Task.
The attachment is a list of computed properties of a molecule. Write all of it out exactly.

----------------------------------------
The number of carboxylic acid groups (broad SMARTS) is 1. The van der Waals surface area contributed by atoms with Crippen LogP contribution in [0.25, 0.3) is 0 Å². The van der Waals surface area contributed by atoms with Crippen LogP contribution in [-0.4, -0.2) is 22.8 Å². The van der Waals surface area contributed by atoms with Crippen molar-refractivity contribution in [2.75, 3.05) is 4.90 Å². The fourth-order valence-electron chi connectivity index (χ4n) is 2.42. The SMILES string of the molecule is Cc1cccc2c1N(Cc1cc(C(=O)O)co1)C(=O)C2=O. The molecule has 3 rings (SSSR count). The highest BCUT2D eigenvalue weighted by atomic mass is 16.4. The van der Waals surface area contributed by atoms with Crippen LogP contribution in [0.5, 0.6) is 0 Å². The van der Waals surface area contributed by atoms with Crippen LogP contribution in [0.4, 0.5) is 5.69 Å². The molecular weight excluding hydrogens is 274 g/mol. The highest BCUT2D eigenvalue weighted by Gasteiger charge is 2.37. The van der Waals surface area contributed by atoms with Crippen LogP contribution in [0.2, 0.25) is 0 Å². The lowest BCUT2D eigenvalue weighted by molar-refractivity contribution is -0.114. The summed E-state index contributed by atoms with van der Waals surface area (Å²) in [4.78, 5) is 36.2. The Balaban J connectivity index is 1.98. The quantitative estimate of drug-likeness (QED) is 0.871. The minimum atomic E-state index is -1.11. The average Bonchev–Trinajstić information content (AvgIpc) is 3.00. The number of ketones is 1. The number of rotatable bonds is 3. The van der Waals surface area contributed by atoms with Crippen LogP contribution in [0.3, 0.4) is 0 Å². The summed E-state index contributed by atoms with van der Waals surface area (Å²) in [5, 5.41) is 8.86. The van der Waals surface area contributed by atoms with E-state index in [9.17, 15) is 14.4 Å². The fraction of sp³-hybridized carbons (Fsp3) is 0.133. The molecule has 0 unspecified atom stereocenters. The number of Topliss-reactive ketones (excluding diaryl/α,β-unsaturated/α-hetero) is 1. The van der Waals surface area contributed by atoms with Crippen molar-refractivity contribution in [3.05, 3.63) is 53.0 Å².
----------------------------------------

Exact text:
The number of carboxylic acid groups (broad SMARTS) is 1. The van der Waals surface area contributed by atoms with Crippen LogP contribution in [0.25, 0.3) is 0 Å². The van der Waals surface area contributed by atoms with Crippen LogP contribution in [-0.4, -0.2) is 22.8 Å². The van der Waals surface area contributed by atoms with Crippen molar-refractivity contribution in [2.75, 3.05) is 4.90 Å². The fourth-order valence-electron chi connectivity index (χ4n) is 2.42. The SMILES string of the molecule is Cc1cccc2c1N(Cc1cc(C(=O)O)co1)C(=O)C2=O. The molecule has 3 rings (SSSR count). The highest BCUT2D eigenvalue weighted by atomic mass is 16.4. The van der Waals surface area contributed by atoms with Crippen LogP contribution in [0.5, 0.6) is 0 Å². The van der Waals surface area contributed by atoms with Crippen LogP contribution in [0.4, 0.5) is 5.69 Å². The molecular weight excluding hydrogens is 274 g/mol. The highest BCUT2D eigenvalue weighted by Gasteiger charge is 2.37. The van der Waals surface area contributed by atoms with Crippen LogP contribution in [0.2, 0.25) is 0 Å². The lowest BCUT2D eigenvalue weighted by molar-refractivity contribution is -0.114. The summed E-state index contributed by atoms with van der Waals surface area (Å²) in [4.78, 5) is 36.2. The Balaban J connectivity index is 1.98. The quantitative estimate of drug-likeness (QED) is 0.871. The minimum atomic E-state index is -1.11. The average Bonchev–Trinajstić information content (AvgIpc) is 3.00. The number of ketones is 1. The number of rotatable bonds is 3. The van der Waals surface area contributed by atoms with Crippen LogP contribution in [0.3, 0.4) is 0 Å². The summed E-state index contributed by atoms with van der Waals surface area (Å²) in [5, 5.41) is 8.86. The van der Waals surface area contributed by atoms with E-state index in [9.17, 15) is 14.4 Å². The fraction of sp³-hybridized carbons (Fsp3) is 0.133. The molecule has 0 unspecified atom stereocenters. The number of Topliss-reactive ketones (excluding diaryl/α,β-unsaturated/α-hetero) is 1. The van der Waals surface area contributed by atoms with Crippen molar-refractivity contribution in [3.05, 3.63) is 53.0 Å².